British Jews find in Gaza war a compulsion to speak out

British Jews find in Gaza war a compulsion to speak out

LONDON — While Israel’s critics took to the streets of Europe during the course of Israel’s 22-day operation in the Gaza Strip, the Jews of Britain did not stay silent.
From the community’s establishment umbrella group to grassroots organizations to left-wing activists, British Jews from across the political spectrum said they felt compelled to respond to the events in the Middle East.
Matt Freelander, a London Jew, organized a grassroots demonstration in support of Israel using Facebook, the online social networking site.
“I decided to do something after watching too much television and seeing the huge coverage of the anti-Israel demonstrations,” Freelander told JTA.
Reflecting the diverse political nature of British Jewry, the response to Israel’s Gaza operation was hardly one-sided.
Jason Caplin and Yael Feinman raised money for casualties on both sides. Using mobile phones and text messages, they raised more than $15,000 in a week to divide between Red Cross assistance for Gaza and Laniado Hospital in Netanya, Israel.
For the most part, the three-week war did not change the overall balance of opinion among British Jews, according to Jonathan Hoffman, co-vice chairman of the Zionist Federation of Britain. He said about three-quarters of British Jews supported Israel and its military operation in Gaza, about a fifth backed Israel but believed the operation should have ended sooner than it did, and about 5 percent were against any Israeli operation in Gaza.
While activists on the left long have been publicly active, demonstrating against Israel’s occupation of Palestinian-populated territories and writing anti-occupation letters to British newspapers, Israel’s latest Gaza operation brought out some typically silent elements in the community.
Orthodox Britons who do not recognize the State of Israel spoke out in support of Israel’s operation in Gaza, while a fringe minority among them, the anti-Zionist Neturei Karta, joined some anti-Israel demonstrations, including ones held on Shabbat.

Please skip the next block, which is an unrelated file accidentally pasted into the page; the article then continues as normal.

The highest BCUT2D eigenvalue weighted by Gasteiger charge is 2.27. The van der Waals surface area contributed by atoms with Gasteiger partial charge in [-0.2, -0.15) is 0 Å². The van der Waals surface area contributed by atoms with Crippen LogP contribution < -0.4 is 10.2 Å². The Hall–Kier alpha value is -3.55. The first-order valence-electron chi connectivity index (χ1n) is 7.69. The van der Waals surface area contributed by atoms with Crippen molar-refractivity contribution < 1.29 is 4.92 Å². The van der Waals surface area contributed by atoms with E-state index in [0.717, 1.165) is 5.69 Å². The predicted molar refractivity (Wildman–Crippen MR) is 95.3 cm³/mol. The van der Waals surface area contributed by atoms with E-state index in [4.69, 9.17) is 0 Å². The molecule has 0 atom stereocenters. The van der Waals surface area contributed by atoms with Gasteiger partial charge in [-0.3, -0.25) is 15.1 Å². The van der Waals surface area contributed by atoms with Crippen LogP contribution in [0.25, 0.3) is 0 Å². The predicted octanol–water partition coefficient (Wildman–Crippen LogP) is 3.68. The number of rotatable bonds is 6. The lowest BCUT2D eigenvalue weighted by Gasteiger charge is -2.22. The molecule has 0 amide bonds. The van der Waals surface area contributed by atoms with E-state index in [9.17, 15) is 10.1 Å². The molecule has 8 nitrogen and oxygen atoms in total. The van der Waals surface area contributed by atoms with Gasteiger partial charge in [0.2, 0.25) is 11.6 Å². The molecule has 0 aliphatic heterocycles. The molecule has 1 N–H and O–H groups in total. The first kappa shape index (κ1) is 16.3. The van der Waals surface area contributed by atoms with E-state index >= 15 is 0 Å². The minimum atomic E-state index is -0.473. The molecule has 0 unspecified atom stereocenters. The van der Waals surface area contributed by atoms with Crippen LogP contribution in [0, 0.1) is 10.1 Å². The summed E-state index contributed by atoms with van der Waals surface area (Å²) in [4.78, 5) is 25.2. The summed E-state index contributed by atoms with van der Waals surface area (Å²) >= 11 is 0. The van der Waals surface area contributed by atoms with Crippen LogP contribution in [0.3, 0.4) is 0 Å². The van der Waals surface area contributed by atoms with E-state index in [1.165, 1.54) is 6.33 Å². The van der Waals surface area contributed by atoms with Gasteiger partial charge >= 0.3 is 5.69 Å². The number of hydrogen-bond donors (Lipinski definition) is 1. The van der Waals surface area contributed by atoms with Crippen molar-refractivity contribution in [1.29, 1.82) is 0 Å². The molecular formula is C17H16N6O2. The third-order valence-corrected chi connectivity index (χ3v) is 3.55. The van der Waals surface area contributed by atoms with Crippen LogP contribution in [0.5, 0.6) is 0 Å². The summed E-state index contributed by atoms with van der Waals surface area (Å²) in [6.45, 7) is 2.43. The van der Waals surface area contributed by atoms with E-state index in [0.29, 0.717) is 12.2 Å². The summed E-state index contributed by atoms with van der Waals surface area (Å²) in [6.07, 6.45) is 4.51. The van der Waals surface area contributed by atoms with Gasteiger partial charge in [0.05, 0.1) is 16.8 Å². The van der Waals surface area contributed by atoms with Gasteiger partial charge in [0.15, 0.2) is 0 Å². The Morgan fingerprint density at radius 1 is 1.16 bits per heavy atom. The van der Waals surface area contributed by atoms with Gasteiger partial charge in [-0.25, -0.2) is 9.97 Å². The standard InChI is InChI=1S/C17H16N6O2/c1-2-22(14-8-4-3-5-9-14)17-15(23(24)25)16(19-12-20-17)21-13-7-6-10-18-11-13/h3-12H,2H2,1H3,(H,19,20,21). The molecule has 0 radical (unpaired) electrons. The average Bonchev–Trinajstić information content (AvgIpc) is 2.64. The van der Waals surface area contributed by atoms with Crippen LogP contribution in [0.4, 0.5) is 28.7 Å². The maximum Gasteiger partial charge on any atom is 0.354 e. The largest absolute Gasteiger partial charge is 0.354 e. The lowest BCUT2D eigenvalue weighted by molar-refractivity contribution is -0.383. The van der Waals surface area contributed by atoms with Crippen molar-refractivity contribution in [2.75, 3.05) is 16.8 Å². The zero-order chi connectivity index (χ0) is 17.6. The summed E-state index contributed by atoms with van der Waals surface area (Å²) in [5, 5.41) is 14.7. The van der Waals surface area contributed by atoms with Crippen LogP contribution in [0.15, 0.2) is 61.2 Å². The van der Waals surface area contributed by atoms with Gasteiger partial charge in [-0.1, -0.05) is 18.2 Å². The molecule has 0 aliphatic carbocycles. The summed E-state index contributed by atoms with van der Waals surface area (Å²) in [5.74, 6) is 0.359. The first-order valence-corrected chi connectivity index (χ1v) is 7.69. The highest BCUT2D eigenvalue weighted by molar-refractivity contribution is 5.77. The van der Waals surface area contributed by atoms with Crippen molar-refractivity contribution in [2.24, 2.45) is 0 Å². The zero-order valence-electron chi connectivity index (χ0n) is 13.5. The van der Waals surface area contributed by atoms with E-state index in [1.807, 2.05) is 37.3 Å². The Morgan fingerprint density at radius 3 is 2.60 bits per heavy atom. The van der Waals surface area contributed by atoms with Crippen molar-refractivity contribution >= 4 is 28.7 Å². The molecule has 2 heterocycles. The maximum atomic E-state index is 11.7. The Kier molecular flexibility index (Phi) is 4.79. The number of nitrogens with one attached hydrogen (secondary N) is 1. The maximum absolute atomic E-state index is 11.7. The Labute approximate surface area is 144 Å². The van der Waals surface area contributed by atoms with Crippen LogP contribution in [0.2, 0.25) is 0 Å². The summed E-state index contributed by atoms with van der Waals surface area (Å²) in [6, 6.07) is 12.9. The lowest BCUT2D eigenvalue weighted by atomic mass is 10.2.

While thousands turned out in Trafalgar Square for a pro-Israel rally with a message carefully crafted to be as inclusive as possible — calling for an end to Hamas terrorism and peace for the people of Israel and Gaza — groups on the left end of the Jewish spectrum such as Jews for Justice for Palestinians and Descending Jewish Voices found themselves in a counterdemonstration across the street.
The Board of Deputies of British Jews, the umbrella body of the Jewish community, organized the Trafalgar Square rally.
“We are keenly aware of the pain and suffering that the Palestinian and Israeli peoples have endured and are now suffering once more,” said Harry Grunwald, the board’s president. “This is why we have been raising money for hospitals in Gaza and Israel.”
The British media, however, seemed to focus more on Jews protesting Israel’s military operation in Gaza than those who supported it. The media played up a petition by Reform rabbis calling for an end to Israel’s operation in Gaza, and heavy coverage was given to a petition by well-known Israel critics calling on Britain to recall its ambassador to Israel and impose an arms embargo on the Jewish state.
Paul Usiskin, chairman of Rabbis for Human Rights and co-chairman of Peace Now UK, was among those who signed the rabbis’ letter. He told JTA he was surprised to hear that at the Trafalgar Square rally, most speakers referred not just to Israeli victims but also to the “innocent victims in Gaza.”
Usiskin said he supported Israel’s operation initially but that it should have stopped earlier.